#HEALTH: Young and at risk of stroke

POOR diet, stress and sedentary lifestyle. It's unsurprising that young people are facing diseases that used to be linked to the elderly.

One in four Malaysians will suffer a stroke by 2040 if no preventive action is taken, according to the Global Burden of Disease Stroke Statistics Worldwide Survey in 2016.

Alarmingly, stroke patients are getting younger and one in four cases now occur in people under 50.

The increasing incident rate among younger individuals is a concerning trend, says Sri Kota Specialist Medical Centre consultant neurologist and physician Dr Wong Sing Keat.

Stroke is usually linked to older people but that's not the case anymore. In Malaysia, the most common risk factors among young people include a sedentary lifestyle and lack of physical activity.

Many young people are also obese, and hypertension is on the rise. The National Health and Morbidity Survey 2019 (NHMS2019) indicated that one in two Malaysian adults is overweight or obese, and three in 10 have hypertension.

"Diets high in salt, saturated fats, and processed foods contribute to hypertension and dyslipidemia (high cholesterol), increasing the risk of stroke," says Dr Wong.

Smoking among young people also needs to be examined, he adds.

According to the World Stroke Organisation, an individual who smokes 20 cigarettes a day is six times more likely to have a stroke compared with a non-smoker.

Excessive alcohol consumption is also linked to over one million stroke cases each year globally. NHMS2019 indicates that 11.8 per cent of Malaysians consume alcohol, and one in two is involved in binge drinking.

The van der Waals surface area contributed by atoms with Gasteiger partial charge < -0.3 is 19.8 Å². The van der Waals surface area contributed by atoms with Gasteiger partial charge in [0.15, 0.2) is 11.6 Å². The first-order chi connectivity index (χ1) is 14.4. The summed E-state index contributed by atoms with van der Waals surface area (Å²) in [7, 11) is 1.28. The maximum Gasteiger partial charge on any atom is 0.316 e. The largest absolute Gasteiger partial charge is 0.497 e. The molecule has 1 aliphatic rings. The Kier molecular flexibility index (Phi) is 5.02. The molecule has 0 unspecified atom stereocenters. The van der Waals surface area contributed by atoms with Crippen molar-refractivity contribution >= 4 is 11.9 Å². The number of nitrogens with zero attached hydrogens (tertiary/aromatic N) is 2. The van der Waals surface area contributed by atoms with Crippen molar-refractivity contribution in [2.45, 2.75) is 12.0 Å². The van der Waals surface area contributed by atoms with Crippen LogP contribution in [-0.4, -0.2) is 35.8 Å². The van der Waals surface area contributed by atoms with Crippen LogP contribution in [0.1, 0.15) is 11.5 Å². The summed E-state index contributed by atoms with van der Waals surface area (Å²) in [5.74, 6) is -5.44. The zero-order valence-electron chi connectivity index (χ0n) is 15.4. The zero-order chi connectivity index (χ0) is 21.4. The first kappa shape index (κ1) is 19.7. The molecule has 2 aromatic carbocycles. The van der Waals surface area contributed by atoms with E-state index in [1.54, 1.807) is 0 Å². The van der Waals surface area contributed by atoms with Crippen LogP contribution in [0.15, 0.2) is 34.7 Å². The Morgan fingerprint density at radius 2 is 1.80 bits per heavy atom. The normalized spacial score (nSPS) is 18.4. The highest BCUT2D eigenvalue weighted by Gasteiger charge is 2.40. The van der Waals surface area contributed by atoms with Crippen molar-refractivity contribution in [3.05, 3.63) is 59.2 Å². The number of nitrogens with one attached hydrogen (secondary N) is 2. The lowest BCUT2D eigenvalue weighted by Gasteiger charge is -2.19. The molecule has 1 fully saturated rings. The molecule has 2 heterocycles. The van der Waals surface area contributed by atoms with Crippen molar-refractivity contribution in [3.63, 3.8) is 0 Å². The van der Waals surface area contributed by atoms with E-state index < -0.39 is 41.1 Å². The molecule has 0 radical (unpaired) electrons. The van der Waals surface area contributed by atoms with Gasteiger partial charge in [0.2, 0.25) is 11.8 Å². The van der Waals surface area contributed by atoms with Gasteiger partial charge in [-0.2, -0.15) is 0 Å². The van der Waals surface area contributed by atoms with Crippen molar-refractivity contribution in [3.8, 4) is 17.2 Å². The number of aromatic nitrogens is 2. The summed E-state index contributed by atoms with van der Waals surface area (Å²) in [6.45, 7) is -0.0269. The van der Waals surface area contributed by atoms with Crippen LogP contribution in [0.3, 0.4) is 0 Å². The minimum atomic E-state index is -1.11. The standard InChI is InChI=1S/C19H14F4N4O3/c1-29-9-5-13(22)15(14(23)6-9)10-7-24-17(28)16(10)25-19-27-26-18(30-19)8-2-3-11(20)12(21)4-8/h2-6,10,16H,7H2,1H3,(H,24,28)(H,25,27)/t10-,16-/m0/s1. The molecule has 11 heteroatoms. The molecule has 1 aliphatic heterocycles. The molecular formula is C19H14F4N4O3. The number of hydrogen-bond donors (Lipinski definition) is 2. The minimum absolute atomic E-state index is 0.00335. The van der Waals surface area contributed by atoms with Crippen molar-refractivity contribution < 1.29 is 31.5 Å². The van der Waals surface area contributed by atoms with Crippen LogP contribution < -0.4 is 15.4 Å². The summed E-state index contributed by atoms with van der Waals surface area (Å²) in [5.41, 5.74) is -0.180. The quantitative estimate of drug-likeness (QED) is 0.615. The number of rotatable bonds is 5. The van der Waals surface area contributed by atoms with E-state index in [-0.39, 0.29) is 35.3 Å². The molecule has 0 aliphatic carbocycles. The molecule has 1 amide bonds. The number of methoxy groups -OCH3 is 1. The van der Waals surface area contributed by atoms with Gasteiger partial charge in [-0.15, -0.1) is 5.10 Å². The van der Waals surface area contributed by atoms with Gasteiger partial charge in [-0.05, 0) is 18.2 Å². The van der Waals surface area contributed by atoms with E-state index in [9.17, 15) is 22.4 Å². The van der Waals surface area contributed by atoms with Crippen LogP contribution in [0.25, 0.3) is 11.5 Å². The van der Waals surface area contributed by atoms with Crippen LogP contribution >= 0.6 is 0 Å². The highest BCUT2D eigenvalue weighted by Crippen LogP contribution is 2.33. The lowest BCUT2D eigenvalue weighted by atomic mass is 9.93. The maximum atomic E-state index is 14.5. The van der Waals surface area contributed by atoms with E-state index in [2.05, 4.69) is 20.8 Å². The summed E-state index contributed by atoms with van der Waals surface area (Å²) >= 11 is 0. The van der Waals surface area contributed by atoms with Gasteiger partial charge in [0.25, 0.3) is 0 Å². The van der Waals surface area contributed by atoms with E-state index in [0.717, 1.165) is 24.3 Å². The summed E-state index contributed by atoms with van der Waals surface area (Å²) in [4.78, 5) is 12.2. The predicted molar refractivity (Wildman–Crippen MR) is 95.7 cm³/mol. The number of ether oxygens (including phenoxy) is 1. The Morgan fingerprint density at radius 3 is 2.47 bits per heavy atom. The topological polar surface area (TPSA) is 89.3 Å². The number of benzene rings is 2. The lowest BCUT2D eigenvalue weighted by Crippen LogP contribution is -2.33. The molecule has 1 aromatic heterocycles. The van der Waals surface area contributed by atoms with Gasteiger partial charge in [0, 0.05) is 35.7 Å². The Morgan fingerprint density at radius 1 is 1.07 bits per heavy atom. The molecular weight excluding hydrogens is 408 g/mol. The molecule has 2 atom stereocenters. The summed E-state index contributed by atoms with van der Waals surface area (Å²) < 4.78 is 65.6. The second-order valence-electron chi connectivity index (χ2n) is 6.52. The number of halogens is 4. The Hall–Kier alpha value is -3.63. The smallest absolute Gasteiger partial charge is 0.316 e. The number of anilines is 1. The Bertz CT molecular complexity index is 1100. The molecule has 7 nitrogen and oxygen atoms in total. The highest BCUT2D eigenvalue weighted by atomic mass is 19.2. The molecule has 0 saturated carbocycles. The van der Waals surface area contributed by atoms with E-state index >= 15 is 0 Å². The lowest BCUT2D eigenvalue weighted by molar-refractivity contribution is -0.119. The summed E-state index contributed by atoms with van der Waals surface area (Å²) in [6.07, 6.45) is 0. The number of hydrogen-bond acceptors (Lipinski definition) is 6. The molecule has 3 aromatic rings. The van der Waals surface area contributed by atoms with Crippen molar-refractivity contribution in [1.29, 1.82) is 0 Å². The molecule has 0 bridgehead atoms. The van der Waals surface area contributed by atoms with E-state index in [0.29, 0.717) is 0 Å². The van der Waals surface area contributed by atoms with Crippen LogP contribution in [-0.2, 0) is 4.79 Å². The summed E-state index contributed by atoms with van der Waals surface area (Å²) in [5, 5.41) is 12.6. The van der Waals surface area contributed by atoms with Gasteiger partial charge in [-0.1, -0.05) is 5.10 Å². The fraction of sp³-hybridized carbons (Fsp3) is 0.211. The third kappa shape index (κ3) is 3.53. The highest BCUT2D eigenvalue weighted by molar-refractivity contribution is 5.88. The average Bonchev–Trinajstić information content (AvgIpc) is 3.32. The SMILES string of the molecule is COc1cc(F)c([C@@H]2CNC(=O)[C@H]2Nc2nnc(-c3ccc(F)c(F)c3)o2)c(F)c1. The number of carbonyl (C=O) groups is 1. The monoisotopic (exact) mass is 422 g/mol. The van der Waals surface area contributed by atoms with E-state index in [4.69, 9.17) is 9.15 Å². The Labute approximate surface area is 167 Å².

Some individuals may have a genetic predisposition to stroke or its risk factors. Dr Wong says research suggests that having a first-degree relative who had a stroke may increase one's own risk by up to 30 per cent.

At the same time, a family history of stroke does not mean that an individual will experience it. However, knowing one's family history can be valuable in terms of early detection and prevention.

"I would advise people with a family history of stroke to be more vigilant in adopting a healthier lifestyle, managing risk factors, and seeking regular check-ups."


The potential for recovery and rehabilitation after a stroke varies among individuals and is influenced by several factors, including the severity of the stroke, the area of the brain affected, the timeliness of medical intervention, and the individual's overall health and commitment to rehabilitation.

"Stroke recovery is a complex and ongoing process, but advances in stroke rehabilitation and therapy hold promise for improving patient outcomes, including advancements in clot-busting medications, mechanical thrombectomy, neuroprotective treatments, and innovative imaging techniques that aid in early diagnosis and treatment."

If a patient develops a stroke due to blockage of large blood vessels, doctors can perform a mechanical thrombectomy (blood clot removal), which increases the chance of a good outcome by more than 50 per cent.

Dr Wong says for every 100 patients treated, 38 will have a less-severe disability outcome, and 20 more will achieve functional independence.

The best chance of recovery occurs within the first three months after a stroke. Regular physiotherapy and rehabilitation are crucial in this stage.


Make informed dietary choices

Switching to a diet that is mostly plant-based with small amounts of meat and fish, such as the "Mediterranean Diet" can help maintain good health. There is a large body of evidence to support its benefits for cardiovascular health and stroke prevention.

Active lifestyle

Exercise at least three times per week for a minimum of 30 minutes each session. Research indicates that just 30 minutes of exercise, five times a week, can reduce the risk of stroke by 25 per cent.

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